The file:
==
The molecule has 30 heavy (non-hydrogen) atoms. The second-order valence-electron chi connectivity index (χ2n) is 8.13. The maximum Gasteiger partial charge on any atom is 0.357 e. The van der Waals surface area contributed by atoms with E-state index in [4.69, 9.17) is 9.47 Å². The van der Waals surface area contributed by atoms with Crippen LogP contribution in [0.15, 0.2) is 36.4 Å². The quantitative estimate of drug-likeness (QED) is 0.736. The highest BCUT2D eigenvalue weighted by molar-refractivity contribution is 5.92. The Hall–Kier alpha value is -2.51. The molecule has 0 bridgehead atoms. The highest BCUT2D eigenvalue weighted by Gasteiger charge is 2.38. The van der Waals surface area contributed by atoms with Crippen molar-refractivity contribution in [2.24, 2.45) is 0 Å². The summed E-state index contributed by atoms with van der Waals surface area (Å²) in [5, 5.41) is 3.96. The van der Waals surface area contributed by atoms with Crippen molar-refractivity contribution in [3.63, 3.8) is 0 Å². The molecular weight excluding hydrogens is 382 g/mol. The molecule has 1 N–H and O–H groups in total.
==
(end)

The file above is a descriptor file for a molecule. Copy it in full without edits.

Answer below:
The molecule has 30 heavy (non-hydrogen) atoms. The second-order valence-electron chi connectivity index (χ2n) is 8.13. The maximum Gasteiger partial charge on any atom is 0.357 e. The van der Waals surface area contributed by atoms with E-state index in [4.69, 9.17) is 9.47 Å². The van der Waals surface area contributed by atoms with Crippen LogP contribution in [0.15, 0.2) is 36.4 Å². The quantitative estimate of drug-likeness (QED) is 0.736. The highest BCUT2D eigenvalue weighted by molar-refractivity contribution is 5.92. The Hall–Kier alpha value is -2.51. The molecule has 0 bridgehead atoms. The highest BCUT2D eigenvalue weighted by Gasteiger charge is 2.38. The van der Waals surface area contributed by atoms with Crippen molar-refractivity contribution in [2.24, 2.45) is 0 Å². The summed E-state index contributed by atoms with van der Waals surface area (Å²) in [5, 5.41) is 3.96. The van der Waals surface area contributed by atoms with Crippen molar-refractivity contribution in [3.63, 3.8) is 0 Å². The molecular weight excluding hydrogens is 382 g/mol. The molecule has 1 N–H and O–H groups in total.